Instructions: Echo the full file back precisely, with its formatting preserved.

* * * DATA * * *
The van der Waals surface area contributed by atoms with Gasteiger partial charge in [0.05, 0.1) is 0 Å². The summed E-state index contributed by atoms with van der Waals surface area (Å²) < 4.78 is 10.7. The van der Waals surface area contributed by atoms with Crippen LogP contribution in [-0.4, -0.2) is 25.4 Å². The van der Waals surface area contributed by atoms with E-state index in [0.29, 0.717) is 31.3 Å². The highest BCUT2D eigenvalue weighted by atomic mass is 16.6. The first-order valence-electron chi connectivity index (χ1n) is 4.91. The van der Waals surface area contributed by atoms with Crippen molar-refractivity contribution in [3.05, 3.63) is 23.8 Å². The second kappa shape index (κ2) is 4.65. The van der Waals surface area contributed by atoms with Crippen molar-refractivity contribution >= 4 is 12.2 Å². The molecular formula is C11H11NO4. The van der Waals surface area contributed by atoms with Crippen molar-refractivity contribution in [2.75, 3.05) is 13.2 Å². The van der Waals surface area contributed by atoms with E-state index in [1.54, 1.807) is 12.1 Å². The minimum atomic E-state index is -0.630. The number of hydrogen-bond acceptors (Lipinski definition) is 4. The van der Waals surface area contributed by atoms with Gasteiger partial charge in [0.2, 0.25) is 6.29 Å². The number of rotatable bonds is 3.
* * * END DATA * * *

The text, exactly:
The van der Waals surface area contributed by atoms with Gasteiger partial charge in [0.05, 0.1) is 0 Å². The summed E-state index contributed by atoms with van der Waals surface area (Å²) < 4.78 is 10.7. The van der Waals surface area contributed by atoms with Crippen LogP contribution in [-0.4, -0.2) is 25.4 Å². The van der Waals surface area contributed by atoms with E-state index in [0.29, 0.717) is 31.3 Å². The highest BCUT2D eigenvalue weighted by atomic mass is 16.6. The first-order valence-electron chi connectivity index (χ1n) is 4.91. The van der Waals surface area contributed by atoms with Crippen molar-refractivity contribution in [3.05, 3.63) is 23.8 Å². The second kappa shape index (κ2) is 4.65. The van der Waals surface area contributed by atoms with Crippen molar-refractivity contribution >= 4 is 12.2 Å². The molecular formula is C11H11NO4. The van der Waals surface area contributed by atoms with Crippen molar-refractivity contribution in [2.75, 3.05) is 13.2 Å². The van der Waals surface area contributed by atoms with E-state index in [1.54, 1.807) is 12.1 Å². The minimum atomic E-state index is -0.630. The number of hydrogen-bond acceptors (Lipinski definition) is 4. The van der Waals surface area contributed by atoms with Gasteiger partial charge in [0.2, 0.25) is 6.29 Å². The number of rotatable bonds is 3.